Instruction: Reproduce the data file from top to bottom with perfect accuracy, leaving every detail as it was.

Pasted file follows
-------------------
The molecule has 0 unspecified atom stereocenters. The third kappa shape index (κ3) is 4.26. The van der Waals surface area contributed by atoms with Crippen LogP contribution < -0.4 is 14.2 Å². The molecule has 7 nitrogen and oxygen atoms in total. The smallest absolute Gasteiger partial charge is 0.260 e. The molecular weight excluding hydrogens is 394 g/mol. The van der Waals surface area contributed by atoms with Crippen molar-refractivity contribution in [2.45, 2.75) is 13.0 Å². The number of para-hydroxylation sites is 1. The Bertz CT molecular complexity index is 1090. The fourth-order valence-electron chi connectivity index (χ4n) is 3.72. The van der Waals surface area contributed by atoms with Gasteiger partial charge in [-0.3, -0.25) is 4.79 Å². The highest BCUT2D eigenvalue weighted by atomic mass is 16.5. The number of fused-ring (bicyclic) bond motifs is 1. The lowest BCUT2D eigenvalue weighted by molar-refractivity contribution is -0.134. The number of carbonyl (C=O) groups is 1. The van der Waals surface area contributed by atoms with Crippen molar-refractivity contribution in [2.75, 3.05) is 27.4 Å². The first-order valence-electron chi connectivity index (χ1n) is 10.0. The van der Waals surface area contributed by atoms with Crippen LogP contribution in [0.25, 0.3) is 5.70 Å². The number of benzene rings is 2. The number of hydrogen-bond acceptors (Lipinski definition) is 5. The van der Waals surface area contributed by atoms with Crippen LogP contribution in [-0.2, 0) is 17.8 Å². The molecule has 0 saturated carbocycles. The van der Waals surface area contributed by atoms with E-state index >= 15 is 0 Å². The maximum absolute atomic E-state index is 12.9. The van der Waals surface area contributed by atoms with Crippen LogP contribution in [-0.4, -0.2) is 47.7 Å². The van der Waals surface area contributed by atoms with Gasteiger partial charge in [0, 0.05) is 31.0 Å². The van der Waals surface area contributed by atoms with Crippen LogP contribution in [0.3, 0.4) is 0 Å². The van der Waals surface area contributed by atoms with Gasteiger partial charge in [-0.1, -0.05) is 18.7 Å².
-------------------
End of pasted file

The molecule has 0 unspecified atom stereocenters. The third kappa shape index (κ3) is 4.26. The van der Waals surface area contributed by atoms with Crippen LogP contribution < -0.4 is 14.2 Å². The molecule has 7 nitrogen and oxygen atoms in total. The smallest absolute Gasteiger partial charge is 0.260 e. The molecular weight excluding hydrogens is 394 g/mol. The van der Waals surface area contributed by atoms with Crippen molar-refractivity contribution in [2.45, 2.75) is 13.0 Å². The number of para-hydroxylation sites is 1. The Bertz CT molecular complexity index is 1090. The fourth-order valence-electron chi connectivity index (χ4n) is 3.72. The van der Waals surface area contributed by atoms with Gasteiger partial charge in [-0.3, -0.25) is 4.79 Å². The highest BCUT2D eigenvalue weighted by atomic mass is 16.5. The number of fused-ring (bicyclic) bond motifs is 1. The lowest BCUT2D eigenvalue weighted by molar-refractivity contribution is -0.134. The number of carbonyl (C=O) groups is 1. The van der Waals surface area contributed by atoms with Crippen molar-refractivity contribution in [2.75, 3.05) is 27.4 Å². The first-order valence-electron chi connectivity index (χ1n) is 10.0. The van der Waals surface area contributed by atoms with Crippen LogP contribution in [0.25, 0.3) is 5.70 Å². The number of benzene rings is 2. The number of hydrogen-bond acceptors (Lipinski definition) is 5. The van der Waals surface area contributed by atoms with Crippen LogP contribution in [-0.2, 0) is 17.8 Å². The molecule has 0 saturated carbocycles. The van der Waals surface area contributed by atoms with E-state index >= 15 is 0 Å². The maximum absolute atomic E-state index is 12.9. The van der Waals surface area contributed by atoms with Crippen LogP contribution in [-0.4, -0.2) is 47.7 Å². The van der Waals surface area contributed by atoms with Gasteiger partial charge in [0, 0.05) is 31.0 Å². The van der Waals surface area contributed by atoms with Crippen LogP contribution in [0.3, 0.4) is 0 Å². The van der Waals surface area contributed by atoms with Gasteiger partial charge in [-0.1, -0.05) is 18.7 Å².